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The Scientific World Journal
Volume 2014 (2014), Article ID 243795, 10 pages
http://dx.doi.org/10.1155/2014/243795
Research Article

Four-Wave Mixing Crosstalk Suppression Based on the Pairing Combinations of Differently Linear-Polarized Optical Signals

1Centre for Communication Services Convergence Technologies, College of Engineering, Universiti Tenaga Nasional, Jalan Ikram-Uniten, 43000 Kajang, Malaysia
2Faculty of Engineering, Sohar University, P.O. Box 44, PCI 311 Sohar, Oman
3School of Computer Engineering, University Malaysia Perlis, Malaysia, 02600 Arau, Perlis, Malaysia

Received 11 November 2013; Accepted 24 December 2013; Published 4 May 2014

Academic Editors: N. Zhao and W. Zou

Copyright © 2014 Haider Abd et al. This is an open access article distributed under the Creative Commons Attribution License, which permits unrestricted use, distribution, and reproduction in any medium, provided the original work is properly cited.

Abstract

A new approach to suppressing the four-wave mixing (FWM) crosstalk by using the pairing combinations of differently linear-polarized optical signals was investigated. The simulation was conducted using a four-channel system, and the total data rate was 40 Gb/s. A comparative study on the suppression of FWM for existing and suggested techniques was conducted by varying the input power from 2 dBm to 14 dBm. The robustness of the proposed technique was examined with two types of optical fiber, namely, single-mode fiber (SMF) and dispersion-shifted fiber (DSF). The FWM power drastically reduced to less than −68 and −25 dBm at an input power of 14 dBm, when the polarization technique was conducted for SMF and DSF, respectively. With the conventional method, the FWM powers were, respectively, −56 and −20 dBm. The system performance greatly improved with the proposed polarization approach, where the bit error rates (BERs) at the first channel were and at received powers of −4.90 and −13.84 dBm for SMF and DSF, respectively.

1. Introduction

Four-wave mixing (FWM) is one of the phenomena that may lower the effectiveness of the transmitted signal in wavelength division multiplexing (WDM) systems under dense channel spacing and low chromatic dispersion. In a WDM system with equally spaced channels, the new frequencies generated by FWM will drop at the channel frequencies and will introduce crosstalk [13]. The FWM effect is a result of the change in the intensity dependence of the refractive index of optical fiber.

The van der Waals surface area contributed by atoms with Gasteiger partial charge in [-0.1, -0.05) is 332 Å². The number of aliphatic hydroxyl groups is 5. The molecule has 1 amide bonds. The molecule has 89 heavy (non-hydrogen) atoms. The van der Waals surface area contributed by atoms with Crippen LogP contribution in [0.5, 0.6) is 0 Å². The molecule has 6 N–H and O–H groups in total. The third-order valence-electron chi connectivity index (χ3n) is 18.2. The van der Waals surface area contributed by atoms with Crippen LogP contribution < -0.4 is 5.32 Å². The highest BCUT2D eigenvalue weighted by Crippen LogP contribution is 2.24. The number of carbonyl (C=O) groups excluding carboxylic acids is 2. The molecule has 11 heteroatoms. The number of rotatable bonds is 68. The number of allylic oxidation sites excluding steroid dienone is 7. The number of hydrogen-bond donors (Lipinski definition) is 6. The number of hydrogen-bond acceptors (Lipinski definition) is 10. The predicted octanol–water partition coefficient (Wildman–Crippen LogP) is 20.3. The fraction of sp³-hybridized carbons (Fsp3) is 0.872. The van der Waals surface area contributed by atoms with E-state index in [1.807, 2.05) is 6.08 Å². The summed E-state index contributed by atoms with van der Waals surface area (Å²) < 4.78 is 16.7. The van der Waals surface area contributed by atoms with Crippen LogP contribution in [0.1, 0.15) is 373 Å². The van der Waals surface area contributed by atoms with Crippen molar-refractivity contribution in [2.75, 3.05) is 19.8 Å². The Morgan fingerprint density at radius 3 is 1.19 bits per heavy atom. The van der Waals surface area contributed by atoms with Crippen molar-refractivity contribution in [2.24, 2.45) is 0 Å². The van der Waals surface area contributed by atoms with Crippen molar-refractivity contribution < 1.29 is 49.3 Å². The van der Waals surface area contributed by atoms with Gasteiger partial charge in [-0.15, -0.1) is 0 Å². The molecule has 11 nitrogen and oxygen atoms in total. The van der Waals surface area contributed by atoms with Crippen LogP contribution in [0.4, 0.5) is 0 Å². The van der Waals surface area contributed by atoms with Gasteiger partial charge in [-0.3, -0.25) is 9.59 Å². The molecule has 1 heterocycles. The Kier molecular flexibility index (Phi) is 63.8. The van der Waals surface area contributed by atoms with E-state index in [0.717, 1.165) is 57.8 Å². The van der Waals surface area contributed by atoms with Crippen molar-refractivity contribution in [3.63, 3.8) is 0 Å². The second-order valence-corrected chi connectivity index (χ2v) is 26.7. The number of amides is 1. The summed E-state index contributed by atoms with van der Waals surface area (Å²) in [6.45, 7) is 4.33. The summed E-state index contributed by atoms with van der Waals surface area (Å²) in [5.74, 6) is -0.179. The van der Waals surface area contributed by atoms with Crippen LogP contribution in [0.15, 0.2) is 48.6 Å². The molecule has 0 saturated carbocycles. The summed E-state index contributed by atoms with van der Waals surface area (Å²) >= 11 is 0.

Few reports and methods have been proposed for solving the problems associated with FWM. The examples of such methods are the use of nonzero dispersion fibers, relatively low channel counts, and unequal channel spacing techniques [46]. However, dispersion causes the distortion of the transmitted signals and needs to be compensated to achieve a long-haul system. As the channel count increases, more channels have to be confined to the erbium-doped fiber amplifier gain band by reducing the channel spacing. This condition increases the FWM effects and has a negative effect on the FWM suppression methods. Increased channel separation would prevent the implementation of a dense WDM. Similarly, reducing the levels of FWM crosstalk by choosing unequal channel frequency spacing may not be a practical option because this technique also needs additional optical bandwidth.

By contrast, orthogonal polarization has recently been found to reduce the FWM crosstalk. The FWM time average power strongly depends on the relative polarization states of the mixing channels. The researcher has reduced the FWM by randomly adjusting the polarization state of the adjacent channels to be orthogonal to one another [710]. Nevertheless, adjusting the polarization state randomly will not surely reduce the FWM crosstalk in all optical channels. Furthermore, the bit error rate (BER) may be not improved in all users because the orthogonal polarization does not include all channel interactions.

In this work, we combined pairs of channels with different polarizations. The first channel was polarized by a linear polarization of 45°, while the second channel was polarized at 90° away by a linear polarization of . Both of the polarized channels were combined using a polarizer combiner. The proposed technique was investigated in both single-mode fiber (SMF) and dispersion-shifted fiber (DSF) with a 70 km fiber length and four channels. Through this approach, the FWM crosstalk significantly reduced and a good improvement was observed in system performance. The results confirm the robustness of the polarization technique against the FWM crosstalk and show that the FWM crosstalk has no dangerous influence on the system performance, even at a high value of input power.

2. System Description and Theoretical Background

Figures 1(a)-1(b) describe the proposed and conventional system configuration of the transmitter and receiver. At the transmitter part, the array of continuous wave lasers (L1–L4) is used to generate the carrier signal. The frequency of the first user is set to 193 THz, and the spacing between each user is 100 GHz. Each user is modulated with a 10 Gb/s data rate. Therefore, the total data rate of the system was 40 Gb/s. The array laser sources are connected to an external modulator. The external modulator comprised a Pseudo-Random Bit Sequence (PRBS), which is connected to a pulse generator to modulate the optical signals using an NRZ modulation format. It is then connected to the Mach-Zehnder modulator (MZM), which acts as an intensity modulator.

fig1